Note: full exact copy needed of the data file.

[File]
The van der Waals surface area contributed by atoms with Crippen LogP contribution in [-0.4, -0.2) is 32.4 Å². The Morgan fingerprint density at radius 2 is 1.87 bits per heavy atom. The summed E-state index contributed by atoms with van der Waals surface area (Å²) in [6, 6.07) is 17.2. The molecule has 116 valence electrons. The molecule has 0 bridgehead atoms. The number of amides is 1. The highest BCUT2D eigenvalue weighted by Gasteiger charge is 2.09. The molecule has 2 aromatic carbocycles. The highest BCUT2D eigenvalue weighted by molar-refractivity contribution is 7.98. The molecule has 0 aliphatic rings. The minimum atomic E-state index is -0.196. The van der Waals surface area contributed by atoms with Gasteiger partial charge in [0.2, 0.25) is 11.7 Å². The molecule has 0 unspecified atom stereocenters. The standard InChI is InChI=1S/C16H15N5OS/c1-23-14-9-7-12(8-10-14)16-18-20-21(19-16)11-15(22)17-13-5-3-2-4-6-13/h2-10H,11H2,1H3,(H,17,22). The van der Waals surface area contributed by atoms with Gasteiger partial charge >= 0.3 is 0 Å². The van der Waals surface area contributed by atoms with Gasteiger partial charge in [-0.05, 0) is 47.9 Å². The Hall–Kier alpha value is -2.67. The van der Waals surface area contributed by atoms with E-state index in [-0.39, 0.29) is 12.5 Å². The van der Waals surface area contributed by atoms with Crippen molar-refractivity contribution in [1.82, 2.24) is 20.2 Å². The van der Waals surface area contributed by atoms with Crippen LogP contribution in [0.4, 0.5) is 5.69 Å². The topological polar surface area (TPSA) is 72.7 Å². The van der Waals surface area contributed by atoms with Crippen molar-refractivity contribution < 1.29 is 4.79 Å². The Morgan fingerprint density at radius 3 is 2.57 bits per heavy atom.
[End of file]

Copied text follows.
The van der Waals surface area contributed by atoms with Crippen LogP contribution in [-0.4, -0.2) is 32.4 Å². The Morgan fingerprint density at radius 2 is 1.87 bits per heavy atom. The summed E-state index contributed by atoms with van der Waals surface area (Å²) in [6, 6.07) is 17.2. The molecule has 116 valence electrons. The molecule has 0 bridgehead atoms. The number of amides is 1. The highest BCUT2D eigenvalue weighted by Gasteiger charge is 2.09. The molecule has 2 aromatic carbocycles. The highest BCUT2D eigenvalue weighted by molar-refractivity contribution is 7.98. The molecule has 0 aliphatic rings. The minimum atomic E-state index is -0.196. The van der Waals surface area contributed by atoms with Gasteiger partial charge in [0.2, 0.25) is 11.7 Å². The molecule has 0 unspecified atom stereocenters. The standard InChI is InChI=1S/C16H15N5OS/c1-23-14-9-7-12(8-10-14)16-18-20-21(19-16)11-15(22)17-13-5-3-2-4-6-13/h2-10H,11H2,1H3,(H,17,22). The van der Waals surface area contributed by atoms with Gasteiger partial charge >= 0.3 is 0 Å². The van der Waals surface area contributed by atoms with Gasteiger partial charge in [-0.05, 0) is 47.9 Å². The Hall–Kier alpha value is -2.67. The van der Waals surface area contributed by atoms with E-state index in [-0.39, 0.29) is 12.5 Å². The van der Waals surface area contributed by atoms with Crippen molar-refractivity contribution in [1.82, 2.24) is 20.2 Å². The van der Waals surface area contributed by atoms with Crippen LogP contribution in [0.4, 0.5) is 5.69 Å². The topological polar surface area (TPSA) is 72.7 Å². The van der Waals surface area contributed by atoms with Crippen molar-refractivity contribution < 1.29 is 4.79 Å². The Morgan fingerprint density at radius 3 is 2.57 bits per heavy atom.